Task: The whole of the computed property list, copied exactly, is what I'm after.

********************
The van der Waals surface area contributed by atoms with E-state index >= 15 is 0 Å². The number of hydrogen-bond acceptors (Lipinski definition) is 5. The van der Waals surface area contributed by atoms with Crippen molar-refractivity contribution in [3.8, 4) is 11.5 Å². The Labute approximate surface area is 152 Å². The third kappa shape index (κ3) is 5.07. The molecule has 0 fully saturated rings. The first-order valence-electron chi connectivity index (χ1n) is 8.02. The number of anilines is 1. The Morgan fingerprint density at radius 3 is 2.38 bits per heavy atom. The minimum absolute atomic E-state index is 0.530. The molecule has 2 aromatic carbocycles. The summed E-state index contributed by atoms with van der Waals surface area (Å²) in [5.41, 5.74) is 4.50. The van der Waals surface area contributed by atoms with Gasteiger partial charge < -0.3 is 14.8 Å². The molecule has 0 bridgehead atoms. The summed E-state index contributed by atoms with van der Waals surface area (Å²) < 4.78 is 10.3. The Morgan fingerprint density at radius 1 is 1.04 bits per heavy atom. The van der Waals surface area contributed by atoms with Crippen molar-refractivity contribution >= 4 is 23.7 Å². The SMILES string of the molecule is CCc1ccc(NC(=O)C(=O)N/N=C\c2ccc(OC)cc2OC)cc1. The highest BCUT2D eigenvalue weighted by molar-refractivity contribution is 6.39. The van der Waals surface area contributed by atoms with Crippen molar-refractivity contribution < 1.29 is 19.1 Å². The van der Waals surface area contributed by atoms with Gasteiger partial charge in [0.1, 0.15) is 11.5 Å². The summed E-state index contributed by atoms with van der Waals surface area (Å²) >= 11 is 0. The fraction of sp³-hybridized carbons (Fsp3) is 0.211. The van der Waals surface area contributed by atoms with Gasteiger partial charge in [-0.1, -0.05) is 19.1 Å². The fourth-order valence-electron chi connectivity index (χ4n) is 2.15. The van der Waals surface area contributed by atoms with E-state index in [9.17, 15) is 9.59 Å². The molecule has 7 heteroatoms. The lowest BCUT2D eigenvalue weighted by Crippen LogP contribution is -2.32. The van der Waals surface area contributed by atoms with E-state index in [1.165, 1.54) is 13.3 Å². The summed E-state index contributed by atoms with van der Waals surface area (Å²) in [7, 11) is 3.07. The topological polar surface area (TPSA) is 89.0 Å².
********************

The van der Waals surface area contributed by atoms with E-state index >= 15 is 0 Å². The number of hydrogen-bond acceptors (Lipinski definition) is 5. The van der Waals surface area contributed by atoms with Crippen molar-refractivity contribution in [3.8, 4) is 11.5 Å². The Labute approximate surface area is 152 Å². The third kappa shape index (κ3) is 5.07. The molecule has 0 fully saturated rings. The first-order valence-electron chi connectivity index (χ1n) is 8.02. The number of anilines is 1. The Morgan fingerprint density at radius 3 is 2.38 bits per heavy atom. The minimum absolute atomic E-state index is 0.530. The molecule has 2 aromatic carbocycles. The summed E-state index contributed by atoms with van der Waals surface area (Å²) in [5.41, 5.74) is 4.50. The van der Waals surface area contributed by atoms with Gasteiger partial charge < -0.3 is 14.8 Å². The molecule has 0 bridgehead atoms. The summed E-state index contributed by atoms with van der Waals surface area (Å²) < 4.78 is 10.3. The Morgan fingerprint density at radius 1 is 1.04 bits per heavy atom. The van der Waals surface area contributed by atoms with Crippen molar-refractivity contribution >= 4 is 23.7 Å². The SMILES string of the molecule is CCc1ccc(NC(=O)C(=O)N/N=C\c2ccc(OC)cc2OC)cc1. The highest BCUT2D eigenvalue weighted by molar-refractivity contribution is 6.39. The van der Waals surface area contributed by atoms with Crippen molar-refractivity contribution < 1.29 is 19.1 Å². The van der Waals surface area contributed by atoms with Gasteiger partial charge in [0.1, 0.15) is 11.5 Å². The summed E-state index contributed by atoms with van der Waals surface area (Å²) >= 11 is 0. The fraction of sp³-hybridized carbons (Fsp3) is 0.211. The van der Waals surface area contributed by atoms with Gasteiger partial charge in [-0.1, -0.05) is 19.1 Å². The fourth-order valence-electron chi connectivity index (χ4n) is 2.15. The van der Waals surface area contributed by atoms with E-state index in [9.17, 15) is 9.59 Å². The molecule has 7 heteroatoms. The lowest BCUT2D eigenvalue weighted by Crippen LogP contribution is -2.32. The van der Waals surface area contributed by atoms with E-state index in [1.165, 1.54) is 13.3 Å². The summed E-state index contributed by atoms with van der Waals surface area (Å²) in [7, 11) is 3.07. The topological polar surface area (TPSA) is 89.0 Å².